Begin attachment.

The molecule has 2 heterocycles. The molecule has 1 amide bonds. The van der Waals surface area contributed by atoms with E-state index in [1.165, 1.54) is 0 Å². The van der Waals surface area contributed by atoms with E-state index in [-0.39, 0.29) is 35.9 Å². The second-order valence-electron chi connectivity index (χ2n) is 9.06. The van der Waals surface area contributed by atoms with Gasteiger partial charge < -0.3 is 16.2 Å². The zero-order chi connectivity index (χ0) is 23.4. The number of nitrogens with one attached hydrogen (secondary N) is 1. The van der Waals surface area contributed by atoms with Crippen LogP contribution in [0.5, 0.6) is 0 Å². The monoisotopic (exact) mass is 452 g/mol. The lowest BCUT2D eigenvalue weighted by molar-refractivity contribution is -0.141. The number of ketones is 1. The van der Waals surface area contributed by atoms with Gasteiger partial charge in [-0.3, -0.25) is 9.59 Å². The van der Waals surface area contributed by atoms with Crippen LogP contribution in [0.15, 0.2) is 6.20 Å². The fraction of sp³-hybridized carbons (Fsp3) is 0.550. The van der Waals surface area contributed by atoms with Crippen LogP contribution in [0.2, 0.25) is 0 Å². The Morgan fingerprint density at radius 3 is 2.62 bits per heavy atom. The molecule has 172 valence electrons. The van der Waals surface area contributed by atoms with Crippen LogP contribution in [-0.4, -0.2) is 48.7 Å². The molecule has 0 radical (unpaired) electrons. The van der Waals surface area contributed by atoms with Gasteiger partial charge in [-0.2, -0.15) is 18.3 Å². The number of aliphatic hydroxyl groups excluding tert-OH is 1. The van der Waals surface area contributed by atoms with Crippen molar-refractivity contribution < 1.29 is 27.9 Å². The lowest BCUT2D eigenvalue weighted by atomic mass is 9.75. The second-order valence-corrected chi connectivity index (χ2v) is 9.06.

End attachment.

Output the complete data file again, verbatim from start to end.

The molecule has 2 heterocycles. The molecule has 1 amide bonds. The van der Waals surface area contributed by atoms with E-state index in [1.165, 1.54) is 0 Å². The van der Waals surface area contributed by atoms with E-state index in [-0.39, 0.29) is 35.9 Å². The second-order valence-electron chi connectivity index (χ2n) is 9.06. The van der Waals surface area contributed by atoms with Gasteiger partial charge < -0.3 is 16.2 Å². The zero-order chi connectivity index (χ0) is 23.4. The number of nitrogens with one attached hydrogen (secondary N) is 1. The van der Waals surface area contributed by atoms with Crippen LogP contribution in [0.5, 0.6) is 0 Å². The monoisotopic (exact) mass is 452 g/mol. The lowest BCUT2D eigenvalue weighted by molar-refractivity contribution is -0.141. The number of ketones is 1. The van der Waals surface area contributed by atoms with Gasteiger partial charge in [-0.3, -0.25) is 9.59 Å². The van der Waals surface area contributed by atoms with Crippen LogP contribution in [0.15, 0.2) is 6.20 Å². The fraction of sp³-hybridized carbons (Fsp3) is 0.550. The van der Waals surface area contributed by atoms with Crippen LogP contribution in [0.2, 0.25) is 0 Å². The Morgan fingerprint density at radius 3 is 2.62 bits per heavy atom. The molecule has 172 valence electrons. The van der Waals surface area contributed by atoms with Crippen LogP contribution in [-0.4, -0.2) is 48.7 Å². The molecule has 0 radical (unpaired) electrons. The van der Waals surface area contributed by atoms with Gasteiger partial charge in [-0.2, -0.15) is 18.3 Å². The number of aliphatic hydroxyl groups excluding tert-OH is 1. The van der Waals surface area contributed by atoms with Crippen molar-refractivity contribution < 1.29 is 27.9 Å². The lowest BCUT2D eigenvalue weighted by atomic mass is 9.75. The second-order valence-corrected chi connectivity index (χ2v) is 9.06.